“The WikiLeaks revelations have thrown some diplospeak statements into sharp relief when they have allowed comparison between diplomats’ classified communications to Washington with what they have said in public. But those who listen carefully to the public utterances of diplomats can usually interpret what is intended behind the words,” former Ambassador William Rugh, a 30-year Foreign Service officer who served in six Arab countries, wrote in an essay about the use of U.S. diplomatic language in reference to the Arab Spring uprisings of recent years.
The most notorious diplospeak case of those transitions involved the Egyptian military’s ouster last summer of the country’s first democratically elected president. U.S. officials took such pains to avoid calling it a coup that Comedy Central’s “The Daily Show” called it “going Kama Sutra on the English language, bending words into all kinds of exciting, exotic positions before reaching a climax of meaninglessness.”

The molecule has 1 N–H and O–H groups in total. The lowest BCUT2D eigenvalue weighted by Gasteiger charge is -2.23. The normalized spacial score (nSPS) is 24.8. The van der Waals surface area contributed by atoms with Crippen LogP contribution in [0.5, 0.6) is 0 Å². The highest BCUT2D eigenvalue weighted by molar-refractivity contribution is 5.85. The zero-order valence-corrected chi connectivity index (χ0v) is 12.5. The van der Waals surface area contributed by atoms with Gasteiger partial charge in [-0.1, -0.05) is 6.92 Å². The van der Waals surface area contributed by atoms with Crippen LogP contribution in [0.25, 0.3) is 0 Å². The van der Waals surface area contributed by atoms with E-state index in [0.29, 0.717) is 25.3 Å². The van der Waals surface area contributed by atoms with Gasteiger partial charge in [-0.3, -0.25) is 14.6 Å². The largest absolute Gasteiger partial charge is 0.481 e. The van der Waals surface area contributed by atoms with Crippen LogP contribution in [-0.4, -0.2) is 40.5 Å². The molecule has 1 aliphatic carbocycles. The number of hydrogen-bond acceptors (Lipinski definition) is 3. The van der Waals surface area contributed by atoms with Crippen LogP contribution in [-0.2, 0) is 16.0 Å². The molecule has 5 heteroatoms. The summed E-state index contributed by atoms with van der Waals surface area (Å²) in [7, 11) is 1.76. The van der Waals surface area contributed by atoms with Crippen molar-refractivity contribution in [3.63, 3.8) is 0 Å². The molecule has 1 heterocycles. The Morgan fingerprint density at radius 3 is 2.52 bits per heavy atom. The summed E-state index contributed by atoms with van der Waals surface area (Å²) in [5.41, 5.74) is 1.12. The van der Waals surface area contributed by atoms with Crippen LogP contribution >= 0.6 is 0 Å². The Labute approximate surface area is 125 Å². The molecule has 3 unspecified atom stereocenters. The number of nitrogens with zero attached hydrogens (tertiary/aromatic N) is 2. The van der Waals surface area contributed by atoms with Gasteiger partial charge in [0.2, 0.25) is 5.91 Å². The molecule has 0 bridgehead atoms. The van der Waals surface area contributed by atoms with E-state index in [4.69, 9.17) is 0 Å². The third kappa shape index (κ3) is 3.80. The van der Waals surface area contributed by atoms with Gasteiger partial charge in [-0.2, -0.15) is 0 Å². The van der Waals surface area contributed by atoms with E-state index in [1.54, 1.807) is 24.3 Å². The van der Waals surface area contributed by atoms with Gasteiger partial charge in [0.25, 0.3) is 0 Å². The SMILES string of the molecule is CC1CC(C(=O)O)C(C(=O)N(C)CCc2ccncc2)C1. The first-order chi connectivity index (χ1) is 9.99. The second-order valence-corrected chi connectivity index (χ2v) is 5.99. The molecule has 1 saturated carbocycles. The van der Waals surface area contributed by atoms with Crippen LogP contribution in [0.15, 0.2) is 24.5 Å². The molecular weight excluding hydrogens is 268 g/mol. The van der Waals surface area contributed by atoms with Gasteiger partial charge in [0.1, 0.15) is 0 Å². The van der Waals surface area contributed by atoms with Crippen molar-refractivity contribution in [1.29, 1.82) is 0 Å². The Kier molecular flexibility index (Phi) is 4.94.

Funny, sure, but some policy analysts say the jokes about the linguistic contortions cloud a more serious point: A coup determination would have triggered a review of the billion-dollar annual U.S. aid package to Egypt because such assistance must be suspended in the event of a military’s overthrow of an elected leader. If they could avoid the coup label, officials’ reasoning went, they could continue a longtime alliance that’s especially valuable as the regional status quo crumbles in the aftermath of the Arab revolts.
The Obama administration’s formal stance, reached after weeks of review, was that it would review aid but had no legal obligation to make a coup determination and therefore wouldn’t. Or, as “The Daily Show” explained with mock incredulity: “So that’s our strategy? We think we can get around our own coup rule if we can just manage not to use the word ‘coup’?”